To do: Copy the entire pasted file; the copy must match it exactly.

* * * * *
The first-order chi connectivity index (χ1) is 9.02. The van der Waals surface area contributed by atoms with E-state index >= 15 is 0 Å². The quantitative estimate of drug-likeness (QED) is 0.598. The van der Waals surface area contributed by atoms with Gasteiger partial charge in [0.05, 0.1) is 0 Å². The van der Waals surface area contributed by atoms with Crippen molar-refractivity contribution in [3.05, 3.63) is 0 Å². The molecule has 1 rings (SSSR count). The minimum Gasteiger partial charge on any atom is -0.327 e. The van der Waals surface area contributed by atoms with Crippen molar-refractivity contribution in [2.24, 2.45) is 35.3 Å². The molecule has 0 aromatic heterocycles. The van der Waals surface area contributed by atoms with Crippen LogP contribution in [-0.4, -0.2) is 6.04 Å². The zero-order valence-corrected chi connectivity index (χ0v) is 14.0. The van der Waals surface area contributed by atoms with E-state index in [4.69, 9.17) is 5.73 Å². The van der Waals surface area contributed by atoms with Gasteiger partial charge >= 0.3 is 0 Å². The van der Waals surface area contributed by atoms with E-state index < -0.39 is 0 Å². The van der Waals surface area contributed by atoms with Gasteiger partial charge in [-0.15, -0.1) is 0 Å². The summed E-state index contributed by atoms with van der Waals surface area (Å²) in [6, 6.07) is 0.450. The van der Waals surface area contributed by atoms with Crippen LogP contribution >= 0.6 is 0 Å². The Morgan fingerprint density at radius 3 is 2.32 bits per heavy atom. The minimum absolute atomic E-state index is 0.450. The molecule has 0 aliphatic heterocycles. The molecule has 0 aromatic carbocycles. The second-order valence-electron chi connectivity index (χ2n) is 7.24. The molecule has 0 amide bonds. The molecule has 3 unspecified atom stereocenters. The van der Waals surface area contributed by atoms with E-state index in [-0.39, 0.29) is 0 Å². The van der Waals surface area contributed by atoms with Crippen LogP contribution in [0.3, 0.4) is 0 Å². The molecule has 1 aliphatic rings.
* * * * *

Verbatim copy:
The first-order chi connectivity index (χ1) is 9.02. The van der Waals surface area contributed by atoms with E-state index >= 15 is 0 Å². The quantitative estimate of drug-likeness (QED) is 0.598. The van der Waals surface area contributed by atoms with Gasteiger partial charge in [0.05, 0.1) is 0 Å². The van der Waals surface area contributed by atoms with Crippen molar-refractivity contribution in [3.05, 3.63) is 0 Å². The molecule has 1 rings (SSSR count). The minimum Gasteiger partial charge on any atom is -0.327 e. The van der Waals surface area contributed by atoms with Crippen molar-refractivity contribution in [2.24, 2.45) is 35.3 Å². The molecule has 0 aromatic heterocycles. The van der Waals surface area contributed by atoms with Crippen LogP contribution in [-0.4, -0.2) is 6.04 Å². The zero-order valence-corrected chi connectivity index (χ0v) is 14.0. The van der Waals surface area contributed by atoms with E-state index in [4.69, 9.17) is 5.73 Å². The van der Waals surface area contributed by atoms with Gasteiger partial charge >= 0.3 is 0 Å². The van der Waals surface area contributed by atoms with E-state index < -0.39 is 0 Å². The van der Waals surface area contributed by atoms with Gasteiger partial charge in [-0.15, -0.1) is 0 Å². The summed E-state index contributed by atoms with van der Waals surface area (Å²) in [6, 6.07) is 0.450. The van der Waals surface area contributed by atoms with Crippen LogP contribution >= 0.6 is 0 Å². The Morgan fingerprint density at radius 3 is 2.32 bits per heavy atom. The minimum absolute atomic E-state index is 0.450. The molecule has 0 aliphatic heterocycles. The molecule has 0 aromatic carbocycles. The second-order valence-electron chi connectivity index (χ2n) is 7.24. The molecule has 0 amide bonds. The molecule has 3 unspecified atom stereocenters. The van der Waals surface area contributed by atoms with E-state index in [-0.39, 0.29) is 0 Å². The van der Waals surface area contributed by atoms with Crippen LogP contribution in [0.3, 0.4) is 0 Å². The molecule has 1 aliphatic rings.